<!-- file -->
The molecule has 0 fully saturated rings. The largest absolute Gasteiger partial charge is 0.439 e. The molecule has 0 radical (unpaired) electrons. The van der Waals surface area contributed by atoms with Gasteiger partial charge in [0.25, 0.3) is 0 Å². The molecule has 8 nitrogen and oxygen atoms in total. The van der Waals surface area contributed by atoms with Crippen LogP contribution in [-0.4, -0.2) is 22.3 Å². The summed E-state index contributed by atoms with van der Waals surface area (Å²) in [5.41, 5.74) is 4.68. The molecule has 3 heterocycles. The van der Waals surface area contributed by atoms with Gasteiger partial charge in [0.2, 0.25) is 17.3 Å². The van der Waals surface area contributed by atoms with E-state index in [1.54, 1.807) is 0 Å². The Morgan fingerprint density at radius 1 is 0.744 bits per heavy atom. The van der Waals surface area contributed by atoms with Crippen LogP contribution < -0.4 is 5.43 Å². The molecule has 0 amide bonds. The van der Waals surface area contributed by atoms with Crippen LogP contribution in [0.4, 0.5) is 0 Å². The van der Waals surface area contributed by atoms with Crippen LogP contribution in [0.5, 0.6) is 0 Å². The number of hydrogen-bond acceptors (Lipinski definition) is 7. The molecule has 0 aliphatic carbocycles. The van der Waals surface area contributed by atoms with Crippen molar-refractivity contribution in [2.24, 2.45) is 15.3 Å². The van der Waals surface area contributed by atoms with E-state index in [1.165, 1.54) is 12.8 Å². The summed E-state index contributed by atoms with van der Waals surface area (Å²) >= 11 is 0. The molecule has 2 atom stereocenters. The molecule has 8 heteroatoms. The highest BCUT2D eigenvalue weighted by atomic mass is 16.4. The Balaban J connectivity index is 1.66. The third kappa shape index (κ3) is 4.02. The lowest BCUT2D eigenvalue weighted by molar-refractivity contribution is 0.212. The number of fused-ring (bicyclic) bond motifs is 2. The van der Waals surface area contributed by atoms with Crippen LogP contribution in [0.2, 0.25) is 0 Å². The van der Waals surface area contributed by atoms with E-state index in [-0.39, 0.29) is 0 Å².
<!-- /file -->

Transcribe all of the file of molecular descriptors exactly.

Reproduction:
The molecule has 0 fully saturated rings. The largest absolute Gasteiger partial charge is 0.439 e. The molecule has 0 radical (unpaired) electrons. The van der Waals surface area contributed by atoms with Gasteiger partial charge in [0.25, 0.3) is 0 Å². The molecule has 8 nitrogen and oxygen atoms in total. The van der Waals surface area contributed by atoms with Crippen LogP contribution in [-0.4, -0.2) is 22.3 Å². The summed E-state index contributed by atoms with van der Waals surface area (Å²) in [5.41, 5.74) is 4.68. The molecule has 3 heterocycles. The van der Waals surface area contributed by atoms with Gasteiger partial charge in [0.2, 0.25) is 17.3 Å². The van der Waals surface area contributed by atoms with E-state index in [1.54, 1.807) is 0 Å². The Morgan fingerprint density at radius 1 is 0.744 bits per heavy atom. The van der Waals surface area contributed by atoms with Crippen LogP contribution < -0.4 is 5.43 Å². The molecule has 0 amide bonds. The van der Waals surface area contributed by atoms with Crippen LogP contribution in [0.4, 0.5) is 0 Å². The van der Waals surface area contributed by atoms with Crippen LogP contribution in [0.5, 0.6) is 0 Å². The number of hydrogen-bond acceptors (Lipinski definition) is 7. The molecule has 0 aliphatic carbocycles. The van der Waals surface area contributed by atoms with Crippen molar-refractivity contribution in [2.24, 2.45) is 15.3 Å². The van der Waals surface area contributed by atoms with E-state index in [1.165, 1.54) is 12.8 Å². The summed E-state index contributed by atoms with van der Waals surface area (Å²) >= 11 is 0. The molecule has 2 atom stereocenters. The molecule has 8 heteroatoms. The highest BCUT2D eigenvalue weighted by atomic mass is 16.4. The Balaban J connectivity index is 1.66. The third kappa shape index (κ3) is 4.02. The lowest BCUT2D eigenvalue weighted by molar-refractivity contribution is 0.212. The number of fused-ring (bicyclic) bond motifs is 2. The van der Waals surface area contributed by atoms with Crippen LogP contribution in [0.2, 0.25) is 0 Å². The van der Waals surface area contributed by atoms with E-state index in [-0.39, 0.29) is 0 Å².